I used to spend a lot of time in little 'planes popping about the Gulf and Cape country in far North Queensland. That's when I started journalling in a serious sense - trying to capture the brilliance of the landscape and the trance that kept my face pressed to crackled plastic windows - imagining the land below without the milky UV battered overlay of plane plastic. I learned to draw at anywhere between 5000 and 12000 feet ... turbulence notwithstanding. Sometimes the eddies and currents between Mornington island and the mainland were hypnotic.
Earth Lines I
A few hours later the landscape changed to infinite layers of orange and blue and spinifex sage. The rise and fall of the dirt was as captivating, to me, as the dugong that grazed nervously near Bentink Island. Always the lines ... the stitching lines.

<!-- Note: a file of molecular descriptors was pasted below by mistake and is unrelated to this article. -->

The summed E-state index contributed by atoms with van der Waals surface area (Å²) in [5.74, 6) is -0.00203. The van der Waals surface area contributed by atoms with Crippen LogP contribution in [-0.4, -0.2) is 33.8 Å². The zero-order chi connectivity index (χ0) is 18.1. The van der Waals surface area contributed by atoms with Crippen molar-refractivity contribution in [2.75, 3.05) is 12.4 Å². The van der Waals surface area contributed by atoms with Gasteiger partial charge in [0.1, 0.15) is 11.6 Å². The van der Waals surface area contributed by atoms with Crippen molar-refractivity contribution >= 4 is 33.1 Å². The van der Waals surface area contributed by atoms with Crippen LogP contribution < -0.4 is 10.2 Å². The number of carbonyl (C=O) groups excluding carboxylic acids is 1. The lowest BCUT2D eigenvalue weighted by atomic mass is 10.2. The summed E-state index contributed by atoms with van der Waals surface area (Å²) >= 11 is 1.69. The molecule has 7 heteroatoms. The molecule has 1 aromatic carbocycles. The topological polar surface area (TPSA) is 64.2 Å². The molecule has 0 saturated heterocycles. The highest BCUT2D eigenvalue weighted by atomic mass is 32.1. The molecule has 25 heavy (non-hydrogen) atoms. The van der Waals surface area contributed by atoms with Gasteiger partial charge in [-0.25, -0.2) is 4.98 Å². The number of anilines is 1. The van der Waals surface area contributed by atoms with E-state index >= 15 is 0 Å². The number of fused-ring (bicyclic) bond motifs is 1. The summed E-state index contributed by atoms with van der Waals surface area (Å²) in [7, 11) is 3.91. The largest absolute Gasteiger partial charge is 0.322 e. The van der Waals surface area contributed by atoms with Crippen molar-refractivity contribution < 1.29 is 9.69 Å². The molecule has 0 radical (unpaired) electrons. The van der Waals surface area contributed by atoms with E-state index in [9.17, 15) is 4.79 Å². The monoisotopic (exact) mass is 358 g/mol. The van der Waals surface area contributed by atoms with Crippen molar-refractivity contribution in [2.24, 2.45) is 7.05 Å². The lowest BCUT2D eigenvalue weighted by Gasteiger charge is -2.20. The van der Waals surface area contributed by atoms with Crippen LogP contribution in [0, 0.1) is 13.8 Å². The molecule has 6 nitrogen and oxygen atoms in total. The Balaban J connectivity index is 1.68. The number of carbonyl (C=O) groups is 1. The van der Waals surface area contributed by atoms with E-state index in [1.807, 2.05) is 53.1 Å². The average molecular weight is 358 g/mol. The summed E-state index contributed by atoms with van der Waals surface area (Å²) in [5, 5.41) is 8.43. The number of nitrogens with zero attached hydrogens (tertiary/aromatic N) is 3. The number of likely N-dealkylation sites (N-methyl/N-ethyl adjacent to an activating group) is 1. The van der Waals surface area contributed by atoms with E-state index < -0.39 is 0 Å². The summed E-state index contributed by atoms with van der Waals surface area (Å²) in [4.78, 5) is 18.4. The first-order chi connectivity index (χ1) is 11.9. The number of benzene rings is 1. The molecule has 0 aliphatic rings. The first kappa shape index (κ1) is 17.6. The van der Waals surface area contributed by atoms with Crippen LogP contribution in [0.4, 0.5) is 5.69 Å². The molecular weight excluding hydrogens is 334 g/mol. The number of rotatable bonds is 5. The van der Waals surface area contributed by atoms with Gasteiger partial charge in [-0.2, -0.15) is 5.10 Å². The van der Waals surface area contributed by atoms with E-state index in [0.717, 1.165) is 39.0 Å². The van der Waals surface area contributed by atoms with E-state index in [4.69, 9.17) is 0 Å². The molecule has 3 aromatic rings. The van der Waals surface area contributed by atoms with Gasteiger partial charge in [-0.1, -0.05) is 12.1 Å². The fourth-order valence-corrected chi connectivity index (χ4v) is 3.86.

The linocut was the result of the dirt lines and Gulf swirls. In its original form, it became the basis for some experimenting on silk ... which was the subject of a much earlier blog ... and now (in a modified form - more work, more detail, more flow and hopefully more balance).
It lives again with direct printing onto fabric and became the basis for a screen print where Ankie showed me how to dissolve the dried print in manutex over several scrapes. We made three or four individual pieces of fabric - as the number of passes over the screen increased, the manutex did a great job of breaking down the darker dyes ... the result (below) was quite delightful and unexpected.